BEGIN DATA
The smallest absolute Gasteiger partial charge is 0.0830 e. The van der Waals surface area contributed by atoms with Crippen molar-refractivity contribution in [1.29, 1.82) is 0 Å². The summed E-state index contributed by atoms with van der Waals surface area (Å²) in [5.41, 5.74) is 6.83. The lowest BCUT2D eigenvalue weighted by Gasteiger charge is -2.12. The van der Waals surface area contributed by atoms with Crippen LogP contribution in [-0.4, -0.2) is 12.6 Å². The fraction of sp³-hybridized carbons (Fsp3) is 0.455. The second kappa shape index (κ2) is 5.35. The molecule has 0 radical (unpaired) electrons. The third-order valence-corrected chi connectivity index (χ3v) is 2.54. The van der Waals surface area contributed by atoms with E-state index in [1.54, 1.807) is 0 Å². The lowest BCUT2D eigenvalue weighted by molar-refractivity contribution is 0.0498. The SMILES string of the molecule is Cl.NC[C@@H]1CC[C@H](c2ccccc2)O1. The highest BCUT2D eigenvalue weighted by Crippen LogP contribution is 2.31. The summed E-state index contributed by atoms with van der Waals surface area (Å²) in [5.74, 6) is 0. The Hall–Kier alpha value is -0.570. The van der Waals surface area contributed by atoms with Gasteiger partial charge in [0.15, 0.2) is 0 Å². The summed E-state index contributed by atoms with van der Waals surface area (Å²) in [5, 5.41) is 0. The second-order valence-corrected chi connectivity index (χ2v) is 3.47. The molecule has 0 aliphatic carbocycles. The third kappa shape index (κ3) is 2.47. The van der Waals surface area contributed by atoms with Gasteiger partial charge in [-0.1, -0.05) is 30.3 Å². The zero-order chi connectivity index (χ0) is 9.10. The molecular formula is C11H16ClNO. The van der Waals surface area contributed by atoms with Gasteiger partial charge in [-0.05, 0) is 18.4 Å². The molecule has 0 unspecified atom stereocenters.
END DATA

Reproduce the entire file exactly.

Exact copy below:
The smallest absolute Gasteiger partial charge is 0.0830 e. The van der Waals surface area contributed by atoms with Crippen molar-refractivity contribution in [1.29, 1.82) is 0 Å². The summed E-state index contributed by atoms with van der Waals surface area (Å²) in [5.41, 5.74) is 6.83. The lowest BCUT2D eigenvalue weighted by Gasteiger charge is -2.12. The van der Waals surface area contributed by atoms with Crippen LogP contribution in [-0.4, -0.2) is 12.6 Å². The fraction of sp³-hybridized carbons (Fsp3) is 0.455. The second kappa shape index (κ2) is 5.35. The molecule has 0 radical (unpaired) electrons. The third-order valence-corrected chi connectivity index (χ3v) is 2.54. The van der Waals surface area contributed by atoms with E-state index in [1.54, 1.807) is 0 Å². The lowest BCUT2D eigenvalue weighted by molar-refractivity contribution is 0.0498. The SMILES string of the molecule is Cl.NC[C@@H]1CC[C@H](c2ccccc2)O1. The highest BCUT2D eigenvalue weighted by Crippen LogP contribution is 2.31. The summed E-state index contributed by atoms with van der Waals surface area (Å²) in [5.74, 6) is 0. The Hall–Kier alpha value is -0.570. The van der Waals surface area contributed by atoms with Gasteiger partial charge in [0.15, 0.2) is 0 Å². The summed E-state index contributed by atoms with van der Waals surface area (Å²) in [5, 5.41) is 0. The second-order valence-corrected chi connectivity index (χ2v) is 3.47. The molecule has 0 aliphatic carbocycles. The third kappa shape index (κ3) is 2.47. The van der Waals surface area contributed by atoms with Gasteiger partial charge in [-0.1, -0.05) is 30.3 Å². The zero-order chi connectivity index (χ0) is 9.10. The molecular formula is C11H16ClNO. The van der Waals surface area contributed by atoms with Gasteiger partial charge in [-0.05, 0) is 18.4 Å². The molecule has 0 unspecified atom stereocenters.